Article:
It is crucial to be aware of oneself when establishing relationships and trust, especially in a fully remote setting. The truth is that people like to be both taught and managed in different ways. GitLab’s CEO even makes his communication preferences and shortcomings public, requiring a great deal of self-awareness, little shame, and a taste for transparency.

Self-aware managers are more likely to be open about their communication and learning preferences, which helps to avoid ambiguity for those who report to them.

When you are a new remote manager, you may be tempted to check in on projects more often because you cannot see someone working in the same physical space. However, this is not a good idea. You should have a discussion with your direct report about communication and work styles, and find a way to work that is agreeable to both of you.

If a manager is constantly checking in on a project and offering suggestions on how to keep it on track, their direct report may see this as micromanagement and it can damage their working relationship. It’s important to have an open line of communication so that people can express their preferences.


It’s important for remote managers to be understanding and compassionate. It can be difficult for them to see things from their direct reports’ perspectives when they’re communicating only through text and Zoom calls. With in-person interactions, body language can provide clues about how someone is feeling. But in a remote setting, managers have to be more proactive in asking their direct reports how they’re doing and what kind of learning style they prefer.

GitLab gives employees a sense of ownership and responsibility, trusting them to manage their own work.

To learn more about how empathy can help managers avoid burnout, isolation, and anxiety, read GitLab’s guide.


It is crucial for managers to be humble in order to build trust with their reports, who may be struggling to adjust to their new remote roles. Managers should recognize that their reports are not defined by their work, and work to have no ego. Additionally, having short toes will help create a more trusting and open relationship.

In many cases, reports will find that they prefer to be managed remotely. Maintaining the perspective that managers excel by serving is critical to building confidence in a direct report.

If you manage a remote team, you may find that your employees feel guilty about asking for help. They may feel like they are bothering you in your home. To proactively address this, be sure to reinforce that you are not bothered by sincere requests for assistance.

In conclusion, managers who are not in the same location as their employees should have the goal of wanting their employees to succeed. If there is negative feedback that needs to be given, try to do so in a way that is positive and in a one-on-one setting.


A common mistake that managers make is assuming that they can earn back time by not communicating fully with their direct reports. Great remote managers will devote time to writing things down. GitLab’s handbook-first approach to documentation encourages managers to contextualize their thoughts in writing.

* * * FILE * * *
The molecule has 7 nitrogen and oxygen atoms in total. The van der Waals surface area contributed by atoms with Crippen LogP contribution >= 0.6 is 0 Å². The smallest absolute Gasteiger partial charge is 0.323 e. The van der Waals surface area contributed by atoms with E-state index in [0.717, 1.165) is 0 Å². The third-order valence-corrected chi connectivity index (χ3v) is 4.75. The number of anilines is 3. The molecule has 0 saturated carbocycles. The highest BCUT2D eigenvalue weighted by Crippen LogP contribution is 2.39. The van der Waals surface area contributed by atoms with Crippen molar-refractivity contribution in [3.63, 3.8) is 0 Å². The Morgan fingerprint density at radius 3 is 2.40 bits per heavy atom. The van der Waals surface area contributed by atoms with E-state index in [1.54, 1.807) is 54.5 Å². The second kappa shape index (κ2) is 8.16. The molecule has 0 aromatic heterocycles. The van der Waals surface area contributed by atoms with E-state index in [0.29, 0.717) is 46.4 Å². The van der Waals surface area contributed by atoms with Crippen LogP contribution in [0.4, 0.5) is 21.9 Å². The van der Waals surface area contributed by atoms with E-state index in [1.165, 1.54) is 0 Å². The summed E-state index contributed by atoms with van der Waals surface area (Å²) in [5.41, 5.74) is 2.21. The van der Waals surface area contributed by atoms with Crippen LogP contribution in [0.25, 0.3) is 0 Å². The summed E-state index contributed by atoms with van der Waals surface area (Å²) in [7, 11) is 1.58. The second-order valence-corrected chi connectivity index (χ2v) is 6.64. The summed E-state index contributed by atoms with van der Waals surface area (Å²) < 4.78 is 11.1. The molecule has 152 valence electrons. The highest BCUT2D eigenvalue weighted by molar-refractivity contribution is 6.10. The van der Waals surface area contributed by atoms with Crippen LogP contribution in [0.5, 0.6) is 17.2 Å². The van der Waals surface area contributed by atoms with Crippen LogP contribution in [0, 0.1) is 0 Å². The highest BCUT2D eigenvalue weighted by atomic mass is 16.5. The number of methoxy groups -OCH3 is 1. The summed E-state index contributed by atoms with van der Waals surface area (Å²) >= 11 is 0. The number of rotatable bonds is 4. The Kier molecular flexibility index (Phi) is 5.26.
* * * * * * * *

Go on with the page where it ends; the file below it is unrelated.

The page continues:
Sending expectations, updates, and feedback through text is very respectful. It allows someone to take in the information at their own pace, and there is no room for misinterpretation. Written words can more easily be questioned, which creates a more direct path to understanding what is true.

Builds Trust

To lead remote teams successfully, you must develop trust with each team. A trustworthy leader of remote teams provides consistent feedback to team members, so they feel included, valued, empowered, and respected.

A leader who is not in the same location as their team members must be able to understand and respond to the way their direct reports prefer to communicate and receive guidance. Some team members may prefer more frequent communication while others may prefer more independence. It is important for leaders to be able to ask about and accommodate these preferences. Many of these elements are seen as unspoken expectations in other organizations, but servant leaders work to clarify and remove ambiguity.

As a remote manager, it’s important to build a support system for your team while also holding them accountable. To build trust and maintain transparency, keep communication frequent and open, and ensure a safe working environment.

It is important to have regular meetings with employees to discuss business matters, build trust, and identify challenges and focus areas. In addition to formal meetings, managers should also hold coffee chats where no business is discussed. Listening and sharing during these chats can help create more open and honest conversations. Another way to encourage open communication is to structure team meetings with a social component, where team members can share aspects of their personal lives.

Tips for Being a Great Remote Manager

Be Visible and Approachable

Not everyone is capable of working remotely or is mentally prepared to go days without human interaction. Schedule regular video chats and make sure to allow time for informal communication.

As a remote manager, you need to set up a support system for your team, while also making sure you provide enough structure to hold them accountable. It’s important to build trust, maintain transparency, communicate frequently and openly, and create a supportive working environment.

Maintain Constant Communication

At GitLab, communication through Slack is very important. While Slack allows for real-time communication, we also try to remain true to our asynchronous mindset, suggesting that GitLab team members set “do not disturb” and not always expect real-time answers from others.

Prioritize One-On-One Time

Don’t underestimate the effectiveness of one-on-one communication, either asynchronous (e.g. via text) or in person. In some cases, it can be much more effective to clarify misunderstandings in person, via Zoom video call for example. Schedule regular Ask Me Anything (AMA) meetings so team members can meet a new leader, learn more about an existing team member, or gain clarity on a recent change.